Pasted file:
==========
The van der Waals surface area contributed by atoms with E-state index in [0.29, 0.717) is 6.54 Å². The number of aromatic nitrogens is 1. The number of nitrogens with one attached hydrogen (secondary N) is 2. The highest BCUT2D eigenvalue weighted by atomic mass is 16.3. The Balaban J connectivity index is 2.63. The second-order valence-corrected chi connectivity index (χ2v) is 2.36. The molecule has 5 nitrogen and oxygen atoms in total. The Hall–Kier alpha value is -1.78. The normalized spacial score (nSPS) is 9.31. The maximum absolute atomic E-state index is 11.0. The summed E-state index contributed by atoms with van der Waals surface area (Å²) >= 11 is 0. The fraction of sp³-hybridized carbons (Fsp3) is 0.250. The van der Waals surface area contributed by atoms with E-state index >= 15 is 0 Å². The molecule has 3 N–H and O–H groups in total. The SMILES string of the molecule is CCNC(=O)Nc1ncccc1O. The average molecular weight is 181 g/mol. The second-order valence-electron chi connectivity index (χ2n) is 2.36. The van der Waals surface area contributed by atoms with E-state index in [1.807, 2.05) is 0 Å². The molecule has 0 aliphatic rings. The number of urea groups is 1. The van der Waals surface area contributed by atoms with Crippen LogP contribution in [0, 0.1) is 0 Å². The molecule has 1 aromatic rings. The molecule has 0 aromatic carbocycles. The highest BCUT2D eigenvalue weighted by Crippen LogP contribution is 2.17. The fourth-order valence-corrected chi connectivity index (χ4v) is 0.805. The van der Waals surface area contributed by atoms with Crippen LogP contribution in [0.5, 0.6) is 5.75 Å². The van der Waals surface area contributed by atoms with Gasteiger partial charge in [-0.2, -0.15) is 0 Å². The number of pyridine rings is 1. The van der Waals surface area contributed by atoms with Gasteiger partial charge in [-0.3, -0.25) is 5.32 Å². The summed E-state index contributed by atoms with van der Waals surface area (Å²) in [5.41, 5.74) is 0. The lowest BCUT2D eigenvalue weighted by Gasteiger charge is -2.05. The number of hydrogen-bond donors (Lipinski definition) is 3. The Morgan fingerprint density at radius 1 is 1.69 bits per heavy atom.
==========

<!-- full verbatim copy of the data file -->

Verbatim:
The van der Waals surface area contributed by atoms with E-state index in [0.29, 0.717) is 6.54 Å². The number of aromatic nitrogens is 1. The number of nitrogens with one attached hydrogen (secondary N) is 2. The highest BCUT2D eigenvalue weighted by atomic mass is 16.3. The Balaban J connectivity index is 2.63. The second-order valence-corrected chi connectivity index (χ2v) is 2.36. The molecule has 5 nitrogen and oxygen atoms in total. The Hall–Kier alpha value is -1.78. The normalized spacial score (nSPS) is 9.31. The maximum absolute atomic E-state index is 11.0. The summed E-state index contributed by atoms with van der Waals surface area (Å²) >= 11 is 0. The fraction of sp³-hybridized carbons (Fsp3) is 0.250. The van der Waals surface area contributed by atoms with E-state index >= 15 is 0 Å². The molecule has 3 N–H and O–H groups in total. The SMILES string of the molecule is CCNC(=O)Nc1ncccc1O. The average molecular weight is 181 g/mol. The second-order valence-electron chi connectivity index (χ2n) is 2.36. The van der Waals surface area contributed by atoms with E-state index in [1.807, 2.05) is 0 Å². The molecule has 0 aliphatic rings. The number of urea groups is 1. The van der Waals surface area contributed by atoms with Crippen LogP contribution in [0, 0.1) is 0 Å². The molecule has 1 aromatic rings. The molecule has 0 aromatic carbocycles. The highest BCUT2D eigenvalue weighted by Crippen LogP contribution is 2.17. The fourth-order valence-corrected chi connectivity index (χ4v) is 0.805. The van der Waals surface area contributed by atoms with Crippen LogP contribution in [0.5, 0.6) is 5.75 Å². The van der Waals surface area contributed by atoms with Gasteiger partial charge in [-0.2, -0.15) is 0 Å². The number of pyridine rings is 1. The van der Waals surface area contributed by atoms with Gasteiger partial charge in [-0.3, -0.25) is 5.32 Å². The summed E-state index contributed by atoms with van der Waals surface area (Å²) in [5.41, 5.74) is 0. The lowest BCUT2D eigenvalue weighted by Gasteiger charge is -2.05. The number of hydrogen-bond donors (Lipinski definition) is 3. The Morgan fingerprint density at radius 1 is 1.69 bits per heavy atom.